Taking the Money: Once the token had sufficiently lured in investors, the scammer executed the final move—withdrawal of liquidity from the token pool, leaving token purchasers with empty hands and depleted funds.
The scammer used 2 different smart contracts to trade and pump the token volume. The first contract address he used is 0x2ef3216e95e2b7c8e378ae64534100e69598f955 which contained the simulated trading function (0x521da65d).
The function 0x521da65d is responsible for selling and buying the token for the scammer, this function has been executed 226 times for just this token. The function’s behavior is contingent on the Boolean varg7, which dictates its course, leading to two separate execution routes.
The first route (0x306b) is swapping from WETH cryptocurrency to GROK 2.0 (buying)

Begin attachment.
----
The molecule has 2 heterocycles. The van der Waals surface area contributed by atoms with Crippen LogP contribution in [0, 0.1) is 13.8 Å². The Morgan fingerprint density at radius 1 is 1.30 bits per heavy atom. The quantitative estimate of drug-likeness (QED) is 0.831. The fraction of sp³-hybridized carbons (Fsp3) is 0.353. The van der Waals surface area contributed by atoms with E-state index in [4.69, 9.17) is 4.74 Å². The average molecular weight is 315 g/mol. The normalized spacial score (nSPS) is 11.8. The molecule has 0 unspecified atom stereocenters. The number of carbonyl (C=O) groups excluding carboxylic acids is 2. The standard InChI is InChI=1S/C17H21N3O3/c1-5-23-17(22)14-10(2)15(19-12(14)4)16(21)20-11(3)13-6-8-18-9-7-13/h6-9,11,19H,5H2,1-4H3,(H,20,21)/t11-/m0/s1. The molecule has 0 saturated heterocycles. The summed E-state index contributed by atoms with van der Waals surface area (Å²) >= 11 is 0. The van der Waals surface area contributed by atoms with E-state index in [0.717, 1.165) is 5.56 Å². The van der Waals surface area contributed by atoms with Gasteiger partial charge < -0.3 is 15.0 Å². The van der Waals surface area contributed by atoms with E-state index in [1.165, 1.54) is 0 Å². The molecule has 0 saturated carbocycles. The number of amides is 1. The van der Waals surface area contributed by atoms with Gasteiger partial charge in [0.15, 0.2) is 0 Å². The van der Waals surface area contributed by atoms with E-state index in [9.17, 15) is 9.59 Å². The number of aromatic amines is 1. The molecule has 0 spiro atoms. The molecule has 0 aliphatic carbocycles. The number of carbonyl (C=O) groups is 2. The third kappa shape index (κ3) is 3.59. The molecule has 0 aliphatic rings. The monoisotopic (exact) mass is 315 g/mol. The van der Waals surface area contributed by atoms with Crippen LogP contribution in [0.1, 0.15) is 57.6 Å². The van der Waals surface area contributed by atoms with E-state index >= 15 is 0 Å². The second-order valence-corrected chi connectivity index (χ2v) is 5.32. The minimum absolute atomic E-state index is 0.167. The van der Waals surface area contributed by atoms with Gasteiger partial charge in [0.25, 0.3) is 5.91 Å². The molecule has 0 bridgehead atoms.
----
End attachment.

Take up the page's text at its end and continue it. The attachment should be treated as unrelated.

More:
As you can see in this image:
And the 2nd route (0x2bac) represents swapping from GROK 2.0 to WETH (selling)
For the second smart contract, the scammer operated using the address 0x4b2a0290e41623fbfeb5f6a0ea52dc261b65e29b, where he executed the function 0xf029e7cf to artificially boost the token’s volume.
This function receives five parameters:
decoding the following data sent to this function unveil the following arguments:
Varg0 is the Uniswap router address that the scammer will use to swap the tokens.
Varg1 is the WETH cryptocurrency address, which will be used to swap against the GROK token.
Varg2 is the GROK 2.0 token address.
Varg3 is the amount of the token to swap.